illumination: Reflected for opaque sample and transmitted light for transparent samples.

Case Study: The larger field of view, the better for teaching

A client wrote us:  Interested in a trinocular zoom stereoscope with the widest field of view (to the camera, we have a Lumenera Infinity2-1R, 1/2″ 1.4 MPixel) possible.  Probably would need 0.5X aux lens.  BUT CAN YOU PROVIDE for me with the field-of-view we could achieve (with our camera)?  We need to use this to teach neuroanatomy, meaning about 2 cm horizontal field of view (at lowest mag setting).


To get the largest field of view (FOV), a good combination of the camera sensor and the c-mount adapter is the key. As you know well, we see circular in eyepieces but a camera sees a rectangular or square. Depending on the c-mount adapter magnification, we can fit the camera FOV square or rectangle into the eyepiece circle. If we go further than eyepiece FOV circle, there won’t be any signal to the corners of the square. Then the sensor will generate an image with black corners (called vignetting).

Depending on the stereoscope model, it is possible to get ~20-22mm width image assuming a perfect camera-adapter is used. In most cases, we can reach this without a 0.5x aux lens. Since you like to use your own camera with 1/2” sensor, we need to provide a 0.5x c-mount adapter.

You need to use BSM330T or higher models to get such a large FOV. Using a 0.5x aux lens will be an advantage.

Next, we asked the client to send his own sample and camera to test. Here are the rest of further works:

We have done some works and sending you the images in a separate email via an external link. Please read these comments before and after viewing those images.

– The file name describes the imaging condition: date_camera_c-mount-adapter_scope zoom_sample-Name.jpg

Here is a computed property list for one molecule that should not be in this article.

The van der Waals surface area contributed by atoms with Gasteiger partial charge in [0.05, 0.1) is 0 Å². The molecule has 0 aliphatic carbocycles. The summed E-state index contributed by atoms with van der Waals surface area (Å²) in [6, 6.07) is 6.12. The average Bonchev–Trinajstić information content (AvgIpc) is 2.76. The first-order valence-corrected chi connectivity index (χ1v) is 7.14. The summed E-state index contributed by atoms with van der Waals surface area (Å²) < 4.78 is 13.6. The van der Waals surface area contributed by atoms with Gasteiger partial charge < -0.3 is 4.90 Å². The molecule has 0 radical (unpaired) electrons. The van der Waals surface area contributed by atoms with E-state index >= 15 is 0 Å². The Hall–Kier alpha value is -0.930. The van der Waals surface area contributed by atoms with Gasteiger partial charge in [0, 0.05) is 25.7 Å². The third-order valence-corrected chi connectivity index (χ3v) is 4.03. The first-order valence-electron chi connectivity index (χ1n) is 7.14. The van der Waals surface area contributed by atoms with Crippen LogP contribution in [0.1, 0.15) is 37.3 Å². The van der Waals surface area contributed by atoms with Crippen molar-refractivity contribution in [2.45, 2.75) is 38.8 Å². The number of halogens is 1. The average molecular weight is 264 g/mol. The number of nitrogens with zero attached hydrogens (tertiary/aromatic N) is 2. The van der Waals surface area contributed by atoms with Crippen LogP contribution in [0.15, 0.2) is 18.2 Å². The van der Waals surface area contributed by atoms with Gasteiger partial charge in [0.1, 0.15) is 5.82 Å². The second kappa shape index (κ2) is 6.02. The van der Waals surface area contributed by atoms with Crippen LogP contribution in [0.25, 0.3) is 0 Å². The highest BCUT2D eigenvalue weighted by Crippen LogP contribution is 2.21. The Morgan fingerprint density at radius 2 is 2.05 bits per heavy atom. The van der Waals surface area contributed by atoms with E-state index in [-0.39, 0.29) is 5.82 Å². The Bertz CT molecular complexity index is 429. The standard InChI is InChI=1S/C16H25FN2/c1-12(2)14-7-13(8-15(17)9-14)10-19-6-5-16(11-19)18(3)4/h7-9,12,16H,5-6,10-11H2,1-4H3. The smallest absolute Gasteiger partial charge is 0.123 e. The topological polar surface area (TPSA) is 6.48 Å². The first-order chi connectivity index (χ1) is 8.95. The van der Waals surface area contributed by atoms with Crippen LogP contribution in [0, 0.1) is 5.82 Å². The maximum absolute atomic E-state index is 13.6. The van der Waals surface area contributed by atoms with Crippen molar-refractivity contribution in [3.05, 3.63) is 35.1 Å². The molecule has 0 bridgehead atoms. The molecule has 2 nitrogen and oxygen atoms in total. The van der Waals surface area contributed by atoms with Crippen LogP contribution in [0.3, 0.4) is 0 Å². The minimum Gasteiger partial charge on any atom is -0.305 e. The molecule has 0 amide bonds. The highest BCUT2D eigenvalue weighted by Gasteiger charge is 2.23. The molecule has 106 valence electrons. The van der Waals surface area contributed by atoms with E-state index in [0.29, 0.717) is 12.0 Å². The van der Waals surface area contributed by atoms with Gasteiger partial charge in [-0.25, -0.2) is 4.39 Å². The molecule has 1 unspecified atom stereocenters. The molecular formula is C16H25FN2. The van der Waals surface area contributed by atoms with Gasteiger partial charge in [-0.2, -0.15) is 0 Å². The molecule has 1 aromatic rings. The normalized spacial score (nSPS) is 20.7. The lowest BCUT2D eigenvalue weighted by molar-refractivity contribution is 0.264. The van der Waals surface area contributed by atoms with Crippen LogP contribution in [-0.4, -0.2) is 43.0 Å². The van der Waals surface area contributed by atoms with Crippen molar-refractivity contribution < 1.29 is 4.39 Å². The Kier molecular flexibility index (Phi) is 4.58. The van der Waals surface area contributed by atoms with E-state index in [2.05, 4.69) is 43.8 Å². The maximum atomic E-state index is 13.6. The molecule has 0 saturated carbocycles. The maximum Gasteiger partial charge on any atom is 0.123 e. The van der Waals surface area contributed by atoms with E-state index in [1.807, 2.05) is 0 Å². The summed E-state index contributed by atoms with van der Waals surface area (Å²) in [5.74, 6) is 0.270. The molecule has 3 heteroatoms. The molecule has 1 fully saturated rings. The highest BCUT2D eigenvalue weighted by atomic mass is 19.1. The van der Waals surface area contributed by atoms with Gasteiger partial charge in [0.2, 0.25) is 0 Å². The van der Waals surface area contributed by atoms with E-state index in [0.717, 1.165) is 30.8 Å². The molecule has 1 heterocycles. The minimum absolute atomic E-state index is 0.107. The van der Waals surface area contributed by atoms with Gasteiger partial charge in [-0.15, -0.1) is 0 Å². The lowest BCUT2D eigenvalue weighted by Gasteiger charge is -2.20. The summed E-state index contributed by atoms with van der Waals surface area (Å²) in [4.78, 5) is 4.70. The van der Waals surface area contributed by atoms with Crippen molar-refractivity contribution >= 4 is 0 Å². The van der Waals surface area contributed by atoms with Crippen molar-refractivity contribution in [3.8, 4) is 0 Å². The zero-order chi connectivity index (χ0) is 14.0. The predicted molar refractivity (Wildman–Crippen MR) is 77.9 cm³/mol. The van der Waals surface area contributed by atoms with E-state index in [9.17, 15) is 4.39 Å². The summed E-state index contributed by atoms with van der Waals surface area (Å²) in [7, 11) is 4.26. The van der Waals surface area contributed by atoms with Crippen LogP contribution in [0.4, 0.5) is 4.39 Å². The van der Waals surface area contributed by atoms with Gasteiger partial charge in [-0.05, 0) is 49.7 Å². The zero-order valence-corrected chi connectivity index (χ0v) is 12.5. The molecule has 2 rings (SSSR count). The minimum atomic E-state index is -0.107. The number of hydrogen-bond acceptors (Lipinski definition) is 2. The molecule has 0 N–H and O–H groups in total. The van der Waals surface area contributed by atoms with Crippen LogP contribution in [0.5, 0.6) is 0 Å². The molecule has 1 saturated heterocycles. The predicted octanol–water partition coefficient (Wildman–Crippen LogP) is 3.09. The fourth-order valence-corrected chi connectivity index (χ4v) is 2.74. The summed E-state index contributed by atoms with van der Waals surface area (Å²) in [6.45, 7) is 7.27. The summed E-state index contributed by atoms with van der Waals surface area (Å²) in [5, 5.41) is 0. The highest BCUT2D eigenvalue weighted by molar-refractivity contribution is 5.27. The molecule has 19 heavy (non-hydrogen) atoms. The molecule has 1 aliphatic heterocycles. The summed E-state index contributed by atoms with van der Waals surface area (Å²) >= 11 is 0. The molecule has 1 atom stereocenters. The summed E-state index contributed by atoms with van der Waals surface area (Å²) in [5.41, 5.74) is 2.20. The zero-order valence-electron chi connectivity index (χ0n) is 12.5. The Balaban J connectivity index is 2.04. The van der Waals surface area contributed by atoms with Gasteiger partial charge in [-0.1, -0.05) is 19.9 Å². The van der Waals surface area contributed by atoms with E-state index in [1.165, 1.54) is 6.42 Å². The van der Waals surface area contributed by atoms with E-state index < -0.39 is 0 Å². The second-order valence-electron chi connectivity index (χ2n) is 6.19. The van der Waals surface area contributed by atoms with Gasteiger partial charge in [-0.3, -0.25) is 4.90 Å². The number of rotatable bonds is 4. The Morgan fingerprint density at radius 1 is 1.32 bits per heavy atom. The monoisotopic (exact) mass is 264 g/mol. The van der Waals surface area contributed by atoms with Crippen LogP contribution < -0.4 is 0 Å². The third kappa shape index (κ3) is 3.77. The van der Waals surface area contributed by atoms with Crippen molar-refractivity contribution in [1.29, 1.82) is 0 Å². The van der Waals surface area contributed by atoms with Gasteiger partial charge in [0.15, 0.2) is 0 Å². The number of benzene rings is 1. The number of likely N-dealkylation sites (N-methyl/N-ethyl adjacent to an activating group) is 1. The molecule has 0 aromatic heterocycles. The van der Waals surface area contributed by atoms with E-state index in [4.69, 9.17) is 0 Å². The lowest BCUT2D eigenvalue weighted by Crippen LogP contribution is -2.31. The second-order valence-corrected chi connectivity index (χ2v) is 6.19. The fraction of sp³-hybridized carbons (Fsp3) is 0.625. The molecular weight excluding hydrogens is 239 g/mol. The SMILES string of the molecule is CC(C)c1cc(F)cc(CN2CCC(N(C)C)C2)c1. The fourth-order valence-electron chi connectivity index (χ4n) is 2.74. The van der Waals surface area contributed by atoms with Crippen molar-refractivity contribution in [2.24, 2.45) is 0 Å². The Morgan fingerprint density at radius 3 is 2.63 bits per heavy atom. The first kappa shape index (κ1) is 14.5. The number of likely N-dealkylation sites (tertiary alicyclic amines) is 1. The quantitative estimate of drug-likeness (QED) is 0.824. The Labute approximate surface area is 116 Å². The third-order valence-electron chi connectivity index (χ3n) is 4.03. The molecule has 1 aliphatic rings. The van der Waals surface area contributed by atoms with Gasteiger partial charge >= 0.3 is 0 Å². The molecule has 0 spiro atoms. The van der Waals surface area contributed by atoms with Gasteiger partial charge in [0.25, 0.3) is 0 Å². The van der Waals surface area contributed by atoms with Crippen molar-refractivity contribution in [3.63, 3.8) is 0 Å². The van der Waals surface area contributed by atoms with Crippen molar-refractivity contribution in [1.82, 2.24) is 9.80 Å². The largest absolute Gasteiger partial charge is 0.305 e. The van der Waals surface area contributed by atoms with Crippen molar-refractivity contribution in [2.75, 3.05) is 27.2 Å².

– we tested so many c-mount adapters, including default and custom 0.35x, 0.5x and 1x c-mount adapter with your Infinity 2 Camera. Some of the images are presented.

– The 0.35x gives largest FOV but it has some vignetting issue, as expected.

– The custom 0.5x c-mount adapter gives a better result with your camera. However, it has a minor black corner on one side. You may not like it.

– The 1x c-mount adapter helps you increase the magnification twice in comparison to 0.5x c-mount adapter, i.e. it will be like using 20x/FN10 eyepieces vs 10x /FN20 or adding a 2x aux lens.

– At 0.85x zoom, you can have the whole view of your sample

– Using a calibration slide, now we know your camera has an FOV of 20mmx15mm (HxV) at the lowest magnification 0.7x zoom.

If you do not like to have black corners in your images, you need to either upgrade the microscope or change the camera. This will depend on your budget.

Thus, I tested this with our BIC-T3C-2.3C 2.3MP 1/1.2” CMOS camera.

– This camera has an FOV of 22.5x14mm (HxV) at the lowest magnification 0.7x zoom.

– Some sample images were also shown.

– Frankly speaking, this camera has better image quality, much more natural color and higher sensitivity than yours. I guess ours has also better price, i.e. $1,089 USD.

Last but not least, we also used our BioStitch Live Image Stitching Software and manually stitched your sample images at the highest zoom of 4.5x and 0.5x c-mount adapter. Using 1x c-mount adapter will increase the resolution twice.  If you decide to get the BIC-T3C-2.3C camera, we can offer this software ($1,499) totally free.

Result: the customer was extremely happy with the prepared images, purchased the stereoscope and enjoyed it.

Stereo Microscopes: Tips and Tricks

Thanks Brian Kloepfer, Carolina Biological Supply Co.